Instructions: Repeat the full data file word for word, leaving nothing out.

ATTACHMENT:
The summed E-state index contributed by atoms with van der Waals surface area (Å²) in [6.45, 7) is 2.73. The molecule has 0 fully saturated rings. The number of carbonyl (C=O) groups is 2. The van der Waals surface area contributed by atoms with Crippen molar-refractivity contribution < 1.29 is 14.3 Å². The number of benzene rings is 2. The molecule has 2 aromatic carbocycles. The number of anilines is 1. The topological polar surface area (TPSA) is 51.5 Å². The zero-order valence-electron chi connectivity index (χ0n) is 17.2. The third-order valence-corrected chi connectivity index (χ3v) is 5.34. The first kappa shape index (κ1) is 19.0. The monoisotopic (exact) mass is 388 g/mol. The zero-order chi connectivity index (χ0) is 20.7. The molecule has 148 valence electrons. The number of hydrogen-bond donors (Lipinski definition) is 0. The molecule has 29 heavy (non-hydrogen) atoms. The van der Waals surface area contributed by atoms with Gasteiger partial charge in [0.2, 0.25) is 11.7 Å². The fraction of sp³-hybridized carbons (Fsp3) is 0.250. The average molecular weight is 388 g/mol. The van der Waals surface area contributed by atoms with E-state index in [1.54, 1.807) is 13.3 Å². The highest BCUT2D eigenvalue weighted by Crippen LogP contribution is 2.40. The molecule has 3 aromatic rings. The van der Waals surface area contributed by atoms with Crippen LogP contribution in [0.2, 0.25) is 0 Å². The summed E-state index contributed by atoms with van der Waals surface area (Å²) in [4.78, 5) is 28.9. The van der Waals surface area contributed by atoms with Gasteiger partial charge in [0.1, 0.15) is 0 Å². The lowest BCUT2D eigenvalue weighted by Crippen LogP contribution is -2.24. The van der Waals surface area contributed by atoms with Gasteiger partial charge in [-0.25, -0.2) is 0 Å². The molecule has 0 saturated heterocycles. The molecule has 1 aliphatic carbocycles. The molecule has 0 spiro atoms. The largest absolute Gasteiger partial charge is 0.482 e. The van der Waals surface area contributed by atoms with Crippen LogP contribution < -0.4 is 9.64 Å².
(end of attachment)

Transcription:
The summed E-state index contributed by atoms with van der Waals surface area (Å²) in [6.45, 7) is 2.73. The molecule has 0 fully saturated rings. The number of carbonyl (C=O) groups is 2. The van der Waals surface area contributed by atoms with Crippen molar-refractivity contribution < 1.29 is 14.3 Å². The number of benzene rings is 2. The molecule has 2 aromatic carbocycles. The number of anilines is 1. The topological polar surface area (TPSA) is 51.5 Å². The zero-order valence-electron chi connectivity index (χ0n) is 17.2. The third-order valence-corrected chi connectivity index (χ3v) is 5.34. The first kappa shape index (κ1) is 19.0. The monoisotopic (exact) mass is 388 g/mol. The zero-order chi connectivity index (χ0) is 20.7. The molecule has 148 valence electrons. The number of hydrogen-bond donors (Lipinski definition) is 0. The molecule has 29 heavy (non-hydrogen) atoms. The van der Waals surface area contributed by atoms with Gasteiger partial charge in [0.2, 0.25) is 11.7 Å². The fraction of sp³-hybridized carbons (Fsp3) is 0.250. The average molecular weight is 388 g/mol. The van der Waals surface area contributed by atoms with E-state index in [1.54, 1.807) is 13.3 Å². The highest BCUT2D eigenvalue weighted by Crippen LogP contribution is 2.40. The molecule has 3 aromatic rings. The van der Waals surface area contributed by atoms with Crippen LogP contribution in [0.2, 0.25) is 0 Å². The summed E-state index contributed by atoms with van der Waals surface area (Å²) in [4.78, 5) is 28.9. The van der Waals surface area contributed by atoms with Gasteiger partial charge in [0.1, 0.15) is 0 Å². The lowest BCUT2D eigenvalue weighted by Crippen LogP contribution is -2.24. The van der Waals surface area contributed by atoms with Gasteiger partial charge in [-0.25, -0.2) is 0 Å². The molecule has 0 saturated heterocycles. The molecule has 1 aliphatic carbocycles. The molecule has 0 spiro atoms. The largest absolute Gasteiger partial charge is 0.482 e. The van der Waals surface area contributed by atoms with Crippen LogP contribution < -0.4 is 9.64 Å².